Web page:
1) The partnership between the California State University system (San Jose State University to be specific) and MOOC provider Udacity allows a credit-based output for MOOC enrollment. This is despite a lack of accreditation for Udacity, a for-profit enterprise producing curricular materials. One could say it is the responsibility of the scholastic institution to assure quality control, and that would be true in conventional academia…but the narrative in society is not about San Jose State University doing great things in their utilization of a resource such as Udacity, but instead about Udacity changing education as we know it, and that change is implied as for the better. Continue reading →
Reading John Gatto’s pioneering work Dumbing Us Down, and took to musing on one of the paragraphs, this one from Dan Greenberg, founder of Sudbury Valley School, who wanted to look at what students need from modern education in a modern economic, social and political landscape:
Children must grow up in an environment that stresses self-motivation and self-assessment. Schools that focus on external motivating factors, such as rewards and punishments for meeting goals set by others, are denying children the tools they need most to survive.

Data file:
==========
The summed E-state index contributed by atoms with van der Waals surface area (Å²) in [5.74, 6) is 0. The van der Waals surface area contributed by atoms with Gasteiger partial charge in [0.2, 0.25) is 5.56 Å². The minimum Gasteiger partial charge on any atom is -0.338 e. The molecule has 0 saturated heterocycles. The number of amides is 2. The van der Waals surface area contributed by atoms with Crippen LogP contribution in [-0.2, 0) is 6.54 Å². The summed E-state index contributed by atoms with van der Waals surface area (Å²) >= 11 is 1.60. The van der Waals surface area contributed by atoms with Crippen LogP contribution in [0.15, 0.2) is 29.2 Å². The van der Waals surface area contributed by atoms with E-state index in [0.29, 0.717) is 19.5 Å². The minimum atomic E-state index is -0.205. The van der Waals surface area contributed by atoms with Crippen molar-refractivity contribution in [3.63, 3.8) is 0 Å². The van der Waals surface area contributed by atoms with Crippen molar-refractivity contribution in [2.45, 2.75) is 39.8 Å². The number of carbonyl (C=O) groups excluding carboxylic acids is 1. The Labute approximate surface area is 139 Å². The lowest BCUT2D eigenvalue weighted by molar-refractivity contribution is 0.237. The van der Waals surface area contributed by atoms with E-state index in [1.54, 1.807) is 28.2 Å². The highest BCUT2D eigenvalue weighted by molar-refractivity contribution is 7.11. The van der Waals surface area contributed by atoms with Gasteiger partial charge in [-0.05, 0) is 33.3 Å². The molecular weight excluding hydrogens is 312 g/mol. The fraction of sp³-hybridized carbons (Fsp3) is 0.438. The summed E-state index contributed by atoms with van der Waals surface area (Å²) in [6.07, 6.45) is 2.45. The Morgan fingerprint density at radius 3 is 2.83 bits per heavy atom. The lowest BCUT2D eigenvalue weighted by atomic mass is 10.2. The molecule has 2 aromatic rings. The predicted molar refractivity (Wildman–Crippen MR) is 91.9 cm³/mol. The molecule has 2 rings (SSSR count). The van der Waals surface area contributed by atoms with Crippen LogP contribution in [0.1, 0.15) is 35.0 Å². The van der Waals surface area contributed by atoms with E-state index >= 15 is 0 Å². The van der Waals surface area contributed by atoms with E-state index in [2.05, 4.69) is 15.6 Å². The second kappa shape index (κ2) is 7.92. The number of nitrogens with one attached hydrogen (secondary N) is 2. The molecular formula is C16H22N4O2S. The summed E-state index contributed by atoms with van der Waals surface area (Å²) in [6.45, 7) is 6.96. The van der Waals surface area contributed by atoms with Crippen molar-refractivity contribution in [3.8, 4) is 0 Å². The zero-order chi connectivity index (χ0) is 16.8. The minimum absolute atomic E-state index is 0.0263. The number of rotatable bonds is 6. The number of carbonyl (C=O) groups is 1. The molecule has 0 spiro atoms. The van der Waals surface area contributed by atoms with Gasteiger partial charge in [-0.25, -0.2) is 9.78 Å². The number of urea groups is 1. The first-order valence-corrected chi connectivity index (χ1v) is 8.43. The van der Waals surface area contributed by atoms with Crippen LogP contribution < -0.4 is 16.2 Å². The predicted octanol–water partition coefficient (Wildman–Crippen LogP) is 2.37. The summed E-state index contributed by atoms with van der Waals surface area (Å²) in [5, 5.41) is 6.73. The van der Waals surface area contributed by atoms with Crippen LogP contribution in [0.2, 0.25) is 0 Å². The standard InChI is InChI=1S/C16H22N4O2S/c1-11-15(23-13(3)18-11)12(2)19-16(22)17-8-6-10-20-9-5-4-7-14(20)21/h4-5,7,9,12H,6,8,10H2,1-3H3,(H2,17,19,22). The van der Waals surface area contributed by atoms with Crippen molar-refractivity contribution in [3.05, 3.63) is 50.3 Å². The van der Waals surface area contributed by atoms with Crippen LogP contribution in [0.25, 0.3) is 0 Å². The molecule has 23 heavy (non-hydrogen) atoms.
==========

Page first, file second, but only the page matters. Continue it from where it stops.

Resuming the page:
As noted in my previous post looking at Thomas Friedman’s thoughts on MOOCs, there is a disconnect between the idea that education needs to produce a strong workforce and the idea that education needs to produce creative, critical and divergent thinkers who can tackle multi-faceted problems facing society and the world at large. Writers such as Gatto (2002), Stephen Ball (2003), and P. Taylor Webb (2009) see the contemporary political and curricular landscape of education as a system of rewards and disciplines, from the national level and No Child Left Behind all the way down to the individual classroom providing stickers or detentions. Such an environment, based on standardized assessment of content remembered, facilitates a workforce to provide a good or service rather than to tackle complexity. Even more general-minded individuals such as Sir Ken Robinson (2009) see a problem with a school system designed to produce scalable assessable results rather than critical, creative and divergent outcomes based on the context of the content. Continue reading →